When in a discussion that turns less than cordial, and voices are getting louder with each exchange, it’s tempting and natural to think that “If I can just yell a little louder than he or she yells, I’ll be heard and my point will be made (and accepted”).
First, the other person probably won’t hear you any clearer than you are hearing them. And, even if they do, they’re not listening.
Terri Levine, author of Work Yourself Happy says, “Speak softly. If you really want to be heard, lower your voice.”
Very true. When the shouting is escalating, step back. Calm yourself. Speak softly. This works. When doing this you’ve changed the Matrix, so to speak. The other person will pause to hear what you have to say. The attitudes of both of you will become more relaxed.
Now you can make your point and be heard. And, the other person will, most likely, then lower their voice, and you can hear them. An instant win…for both of you.
One key is first becoming conscious of the fact that emotion and shouting has taken over.
How do you do when it comes to recognizing this? Any thoughts?
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I have learned to stay solution focussed when a person is in an outburst. If there is one thing I’ve learned in life, is that solutions are in fact, what we all want. (not necessarily for someone else to solve, but just that it be solved) When I come from a solution mindset, I find it easy not to raise my voice, nor to be drawn into a yellers abrasive words. My solution focused listening is not usually on an audible level, but on a heart level. Some of the questions that process through my heart and past their rage filled words are, “What is really wrong here? What does he/she, really want or need from me? What can I say, to let them know that I understand? etc….”
Thank you for your daily posts. 🙂
I find myself doing this without even thinking about it and it works really well. Thanks for posting!
I’m laughing right now at the idea “if I can just yell a little louder….” It’s ridiculous when you THINK about it. Problem is, when I’m emotionally involved in a conversation, I don’t always think! Especially when it’s a conversation with my kids. I was fortunate to learn this lesson many, many years ago from a very wise woman named Mom. She told me “the minute you raise your voice, they win!” I’ve never forgotten it and it has served me well.
Exactly, WHEN we think about it. We often don’t though, at the very time we need to. Which is why it’s suggested to rehearse those situations in advance. Even then, it still takes work to stay conscious at the time it happens. Meanwhile, sounds like you have a very wise Mom!!
I could have used this advice yesterday on a conference call. Good post!
Thank you, Ronnie. You’ll get em’ next time, my friend!
Very wise words, Amy. Thank you for sharing with us!
Love this post Bob! Back in the day I worked for a very successful investment firm, and the man who ran it was a good friends father. I always remember when he would give office talks about business goals or motivation for the whole team, he would always speak just a little quiter when he was going to make an important point about something…and the effect was 35 people all leaning forward physically and mentally to try and catch the meaning of what he was saying. I learned then (which aint always easy to remember) that although its counterintuitive, often becoming quiter will draw people’s attention and focus in to you in a way that raising your volume won’t. And same goes for diffusing escalating debates etc…the switching of gears (becoming quiter) refocuses and can disarm intensity. Love it, and thanks for the reminder!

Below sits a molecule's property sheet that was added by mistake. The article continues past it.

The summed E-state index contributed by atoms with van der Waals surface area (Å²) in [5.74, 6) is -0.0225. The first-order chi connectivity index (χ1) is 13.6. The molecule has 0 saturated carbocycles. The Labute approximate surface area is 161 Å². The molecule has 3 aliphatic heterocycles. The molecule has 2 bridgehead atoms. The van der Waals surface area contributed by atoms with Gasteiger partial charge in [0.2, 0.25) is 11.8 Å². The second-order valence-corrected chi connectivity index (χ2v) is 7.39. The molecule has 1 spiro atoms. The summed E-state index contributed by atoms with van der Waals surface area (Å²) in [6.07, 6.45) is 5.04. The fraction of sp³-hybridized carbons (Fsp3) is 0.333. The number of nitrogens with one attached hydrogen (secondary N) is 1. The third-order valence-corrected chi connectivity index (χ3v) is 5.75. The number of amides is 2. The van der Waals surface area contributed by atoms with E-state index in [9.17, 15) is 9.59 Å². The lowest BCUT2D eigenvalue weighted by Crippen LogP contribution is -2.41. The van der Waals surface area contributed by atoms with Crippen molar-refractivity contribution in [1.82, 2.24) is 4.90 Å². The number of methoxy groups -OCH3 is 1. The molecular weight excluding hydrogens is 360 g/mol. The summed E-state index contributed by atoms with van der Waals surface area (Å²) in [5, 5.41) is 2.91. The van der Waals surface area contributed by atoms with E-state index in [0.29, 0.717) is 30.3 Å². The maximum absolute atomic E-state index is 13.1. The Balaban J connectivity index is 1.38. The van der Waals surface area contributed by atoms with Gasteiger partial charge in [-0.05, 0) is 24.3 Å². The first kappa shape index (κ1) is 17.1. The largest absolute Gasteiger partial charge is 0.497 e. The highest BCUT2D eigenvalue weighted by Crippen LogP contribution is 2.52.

Wow, thank you for sharing that, Sean. Even the way you described it I was drawn in to your boss’ message. I could picture him lowering his voice just a bit and every leaning forward. Great lesson!
Great post, Bob! Totally love the title and must get Levine’s book. The biggest thing for me is self control. If I get too heated, anything is bound to fly out and regrets come later… When I find my blood pressure and sensitivity rising, I quickly evaluate the situation and check my tone/voice volume. The slower and nicer I respond, under pressure, the better the outcome for a good resolution. Keep up the good work, my dear friend : )
Joel, that’s great. Always an advantage when something like this comes intuitively. It definitely does not come that way for me. Something I had to work on, and have to continue to work on.
Thank you, Chi Chi. I’ve actually never read her book but I hear it’s terrific. I did read that quote and it was attributed to her book, hence the link. And, yes, self-control is the key. And, it sounds as though you do a great job with it. Way to go!
Many years ago, I had a boss who was a master at this technique so I got the opportunity to watch it work so well, so many times.
He used it effectively in both face-to-face encounters and phone conversations.
Of course, the key to being able to use this technique is, as you so thoughtfully conclude, being self-aware.
Thank you, Dave. What great feedback. I always enjoy those stories. Thank you for sharing!
You’ve posted a message of universal applicability. and you’ve done it in few words (I love short blogposts!) –
Even in concert as a pianist, I have sometimes responded to ratllings, cellophane cricklings (you’d be surprised how someone unwrapping a piece of candy is amplified in an acoustically live space) and other assorted rustlings, by playing softer – It just works –
When you raise your voice, you lose. Peridod.
I know I don’t have to say “Keep Up the Good Work Bob!”
Wayne, thank you. I appreciate that greatly. Hey, I loved YOUR blog post today regarding music and children. Brilliant! http://bit.ly/hcYv3p